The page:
Our healthcare system can be hard to navigate and understand. In my previous post, I highlighted the basic types of medical care available to your child. Another post explained the different type of physician visits and discussed what each visit provides. Many people only need to be seen by primary care providers; however, others will need to see a specialist physician. It is important to fully understand what the role of the specialist is because that role may be different from what you expect.
A specialist physician in a particular field of medicine has taken additional training to become really good at managing a special area of the body. If your child has been referred to a specialty physician, it means the problem your child is facing has not responded well to initial management by the pediatrician. A referral means it is time for someone who manages this specific area to determine the next course of therapy.
When you arrive with your child to meet the specialist, you will need to share the details of the problem This history includes all medications that have been used and any procedures, blood work or x-rays that have been done. This information is vital for specialists to avoid repeating what has already been done.
Many times when a pediatrician makes a referral, there are several options for the next course of treatment. Parents should not assume that a surgery or procedure or test will be recommended on that visit.
Specialists understand that many parents are frustrated with the lack of improvement in their child’s medical problem. However, specialists must still take the time to make their own assessment before a recommendation is made. Despite your frustration, I recommend you avoid saying any of the following statements to your specialist physician.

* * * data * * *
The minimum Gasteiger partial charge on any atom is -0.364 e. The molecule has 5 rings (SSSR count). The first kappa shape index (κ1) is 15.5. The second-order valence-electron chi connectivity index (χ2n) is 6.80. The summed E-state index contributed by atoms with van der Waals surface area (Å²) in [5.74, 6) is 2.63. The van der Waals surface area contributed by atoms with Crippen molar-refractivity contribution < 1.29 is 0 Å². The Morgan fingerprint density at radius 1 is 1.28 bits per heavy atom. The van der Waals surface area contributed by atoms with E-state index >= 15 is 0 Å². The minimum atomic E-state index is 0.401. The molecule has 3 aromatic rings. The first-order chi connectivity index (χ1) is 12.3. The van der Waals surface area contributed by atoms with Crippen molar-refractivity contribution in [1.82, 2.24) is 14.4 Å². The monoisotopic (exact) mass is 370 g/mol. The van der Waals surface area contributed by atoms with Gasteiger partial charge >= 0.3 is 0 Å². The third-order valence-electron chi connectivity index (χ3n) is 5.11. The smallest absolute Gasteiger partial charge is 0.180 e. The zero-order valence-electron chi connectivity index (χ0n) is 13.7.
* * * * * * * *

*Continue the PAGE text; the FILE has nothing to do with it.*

What not to say to your specialist physician
1. I don’t know why I am here. The pediatrician just recommended a specialist check out my child.
Just no. This is never the case.
Parents must report the symptoms that caused their child to be seen. You may not know what the next treatments steps include; however, you can help by telling us what you would like treated. Physicians may find problems which do not address your concerns; consequently, we need your guidance before proceeding.
2. I don’t know my child’s medical history. My pediatrician puts all the notes in the computer. Can’t you just look at the notes online?
If your pediatrician and specialist physician belong to the same large hospital network, they will be sharing the same medical record system. In this situation, the specialist most certain will access the pediatric notes.
However, if the pediatrician or the specialist is in private practice or work for different hospital systems, you will need a copy of the medical records to send or carry with you to the office. Medical records are confidential and physicians cannot access the records without your written permission.
The other option includes you reporting a summary of what has been happening.
3. Why are we discussing this information? I have been working with the pediatrician already. I am only here to schedule surgery.